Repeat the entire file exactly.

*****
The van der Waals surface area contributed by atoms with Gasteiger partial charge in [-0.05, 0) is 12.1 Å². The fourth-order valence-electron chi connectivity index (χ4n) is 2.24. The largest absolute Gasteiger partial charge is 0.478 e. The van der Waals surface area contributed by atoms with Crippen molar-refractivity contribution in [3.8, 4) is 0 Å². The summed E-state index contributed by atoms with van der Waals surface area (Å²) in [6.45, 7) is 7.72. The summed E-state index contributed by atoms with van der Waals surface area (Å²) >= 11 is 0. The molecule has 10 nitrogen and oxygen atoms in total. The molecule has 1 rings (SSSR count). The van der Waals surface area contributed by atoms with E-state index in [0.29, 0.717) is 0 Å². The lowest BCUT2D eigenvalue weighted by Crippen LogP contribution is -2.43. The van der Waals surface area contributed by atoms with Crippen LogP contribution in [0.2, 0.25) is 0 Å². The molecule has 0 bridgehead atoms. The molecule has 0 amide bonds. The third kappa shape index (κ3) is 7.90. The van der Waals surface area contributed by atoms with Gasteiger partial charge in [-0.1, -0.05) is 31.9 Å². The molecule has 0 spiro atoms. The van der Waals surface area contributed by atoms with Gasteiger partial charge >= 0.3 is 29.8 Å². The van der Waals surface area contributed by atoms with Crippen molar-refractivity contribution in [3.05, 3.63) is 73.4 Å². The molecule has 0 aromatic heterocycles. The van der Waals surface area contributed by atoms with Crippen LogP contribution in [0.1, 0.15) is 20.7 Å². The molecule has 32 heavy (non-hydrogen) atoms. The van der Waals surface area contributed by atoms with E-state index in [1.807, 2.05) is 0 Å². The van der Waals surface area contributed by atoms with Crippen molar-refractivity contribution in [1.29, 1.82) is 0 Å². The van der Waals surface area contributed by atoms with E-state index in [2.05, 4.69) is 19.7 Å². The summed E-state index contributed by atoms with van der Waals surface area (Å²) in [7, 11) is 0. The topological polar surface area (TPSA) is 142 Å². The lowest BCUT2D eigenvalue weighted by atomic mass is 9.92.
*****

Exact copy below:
The van der Waals surface area contributed by atoms with Gasteiger partial charge in [-0.05, 0) is 12.1 Å². The fourth-order valence-electron chi connectivity index (χ4n) is 2.24. The largest absolute Gasteiger partial charge is 0.478 e. The van der Waals surface area contributed by atoms with Crippen molar-refractivity contribution in [3.8, 4) is 0 Å². The summed E-state index contributed by atoms with van der Waals surface area (Å²) in [6.45, 7) is 7.72. The summed E-state index contributed by atoms with van der Waals surface area (Å²) >= 11 is 0. The molecule has 10 nitrogen and oxygen atoms in total. The molecule has 1 rings (SSSR count). The van der Waals surface area contributed by atoms with E-state index in [0.29, 0.717) is 0 Å². The lowest BCUT2D eigenvalue weighted by Crippen LogP contribution is -2.43. The van der Waals surface area contributed by atoms with Crippen LogP contribution in [0.2, 0.25) is 0 Å². The molecule has 0 bridgehead atoms. The molecule has 0 amide bonds. The third kappa shape index (κ3) is 7.90. The van der Waals surface area contributed by atoms with Gasteiger partial charge in [-0.1, -0.05) is 31.9 Å². The molecule has 0 spiro atoms. The van der Waals surface area contributed by atoms with Gasteiger partial charge >= 0.3 is 29.8 Å². The van der Waals surface area contributed by atoms with Crippen molar-refractivity contribution in [3.05, 3.63) is 73.4 Å². The molecule has 0 aromatic heterocycles. The van der Waals surface area contributed by atoms with Crippen LogP contribution in [0.1, 0.15) is 20.7 Å². The molecule has 32 heavy (non-hydrogen) atoms. The van der Waals surface area contributed by atoms with E-state index in [1.807, 2.05) is 0 Å². The van der Waals surface area contributed by atoms with Crippen molar-refractivity contribution in [1.29, 1.82) is 0 Å². The van der Waals surface area contributed by atoms with E-state index in [2.05, 4.69) is 19.7 Å². The summed E-state index contributed by atoms with van der Waals surface area (Å²) in [7, 11) is 0. The topological polar surface area (TPSA) is 142 Å². The lowest BCUT2D eigenvalue weighted by atomic mass is 9.92.